A Simple Case of Multiplication – Dandelion Style

Starting out as cheerful yellow flowers…

Photo credit: Laurie Buchanan

… dandelions quickly mature and turn into puff balls. The white fuzz is attached to seeds that act as parachutes.


Photo credit: Laurie Buchanan

Riding on the wind, platoons of tiny paratroopers are carried away for one purpose only—a single-minded, tactical mission—to multiply.

Photo credit: Laurie Buchanan

In researching the etymology for the word “dandelion,” I expected to find the name came from the flower’s similar appearance to that of the regal, golden mane of lions. Not so.

The English name dandelion is a corruption of the French dent de lion, meaning lion’s tooth—referring to the coarsely-toothed leaves.

Did you know that all parts of a pesticide-free dandelion are edible and have medicinal and culinary uses? As a matter of fact, they’ve long been used as a liver tonic, diuretic, and for making dandelion wine.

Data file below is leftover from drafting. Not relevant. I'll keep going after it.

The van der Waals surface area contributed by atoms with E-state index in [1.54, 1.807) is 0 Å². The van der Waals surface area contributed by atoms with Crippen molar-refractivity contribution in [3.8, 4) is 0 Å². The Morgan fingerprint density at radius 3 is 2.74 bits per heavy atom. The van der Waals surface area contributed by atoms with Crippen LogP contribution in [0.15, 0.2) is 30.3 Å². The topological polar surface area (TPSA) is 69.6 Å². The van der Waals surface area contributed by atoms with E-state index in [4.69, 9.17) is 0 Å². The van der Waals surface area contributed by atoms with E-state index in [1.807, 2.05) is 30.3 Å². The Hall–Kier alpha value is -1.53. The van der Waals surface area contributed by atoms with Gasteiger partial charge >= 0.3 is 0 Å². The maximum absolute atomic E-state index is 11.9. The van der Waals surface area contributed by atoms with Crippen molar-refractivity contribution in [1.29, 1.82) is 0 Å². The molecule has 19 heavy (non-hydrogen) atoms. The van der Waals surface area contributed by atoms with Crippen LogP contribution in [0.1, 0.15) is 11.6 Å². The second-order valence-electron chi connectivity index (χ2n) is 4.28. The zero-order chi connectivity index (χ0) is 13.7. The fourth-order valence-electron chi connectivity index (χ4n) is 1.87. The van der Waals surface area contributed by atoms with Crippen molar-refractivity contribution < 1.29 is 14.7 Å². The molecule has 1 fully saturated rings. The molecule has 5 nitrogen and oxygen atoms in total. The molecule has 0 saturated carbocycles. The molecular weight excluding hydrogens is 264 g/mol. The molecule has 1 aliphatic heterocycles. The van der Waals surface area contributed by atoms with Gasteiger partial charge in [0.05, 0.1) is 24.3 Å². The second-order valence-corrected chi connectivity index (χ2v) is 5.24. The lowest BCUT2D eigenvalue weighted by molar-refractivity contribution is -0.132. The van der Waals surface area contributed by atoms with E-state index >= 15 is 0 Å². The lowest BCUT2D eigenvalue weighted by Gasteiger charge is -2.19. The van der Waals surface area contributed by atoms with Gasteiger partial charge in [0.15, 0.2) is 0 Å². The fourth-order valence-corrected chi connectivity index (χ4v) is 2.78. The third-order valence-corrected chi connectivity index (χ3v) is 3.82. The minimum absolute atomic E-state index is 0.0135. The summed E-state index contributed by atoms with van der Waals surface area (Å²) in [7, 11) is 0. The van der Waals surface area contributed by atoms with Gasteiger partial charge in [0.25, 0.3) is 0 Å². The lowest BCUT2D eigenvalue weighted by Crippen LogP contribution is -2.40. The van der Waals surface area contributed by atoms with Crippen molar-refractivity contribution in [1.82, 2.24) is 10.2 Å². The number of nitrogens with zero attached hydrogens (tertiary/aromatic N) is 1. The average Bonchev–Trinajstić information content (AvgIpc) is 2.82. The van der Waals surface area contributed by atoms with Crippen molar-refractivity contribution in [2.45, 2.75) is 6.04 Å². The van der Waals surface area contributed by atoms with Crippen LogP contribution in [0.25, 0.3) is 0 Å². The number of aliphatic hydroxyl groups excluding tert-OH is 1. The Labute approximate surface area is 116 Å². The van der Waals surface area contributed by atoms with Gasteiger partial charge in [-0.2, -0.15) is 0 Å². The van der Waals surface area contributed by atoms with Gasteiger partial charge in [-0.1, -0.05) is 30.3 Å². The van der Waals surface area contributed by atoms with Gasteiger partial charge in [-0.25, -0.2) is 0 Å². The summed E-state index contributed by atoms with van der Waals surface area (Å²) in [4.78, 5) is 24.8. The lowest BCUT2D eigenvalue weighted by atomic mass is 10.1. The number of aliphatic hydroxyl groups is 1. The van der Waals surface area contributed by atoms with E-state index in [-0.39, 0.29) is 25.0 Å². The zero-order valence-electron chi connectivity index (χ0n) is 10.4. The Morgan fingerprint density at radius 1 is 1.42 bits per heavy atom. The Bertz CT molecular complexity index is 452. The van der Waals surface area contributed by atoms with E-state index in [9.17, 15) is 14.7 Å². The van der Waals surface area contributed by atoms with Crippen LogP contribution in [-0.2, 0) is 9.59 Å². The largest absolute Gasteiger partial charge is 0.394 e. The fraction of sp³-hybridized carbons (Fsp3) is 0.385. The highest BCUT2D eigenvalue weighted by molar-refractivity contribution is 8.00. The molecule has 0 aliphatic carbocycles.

Then, of course, there’s the Dandelion Doo sported by the one and only Alexis de la Luna (lovingly referred to as Lexi) in the Buchanan household.

Photo credit: Laurie Buchanan

This post was previously published on www.tuesdayswithlaurie.com and is republished here with permission from the author.

Photo credit: Laurie Buchanan

The post A Simple Case of Multiplication – Dandelion Style appeared first on The Good Men Project.

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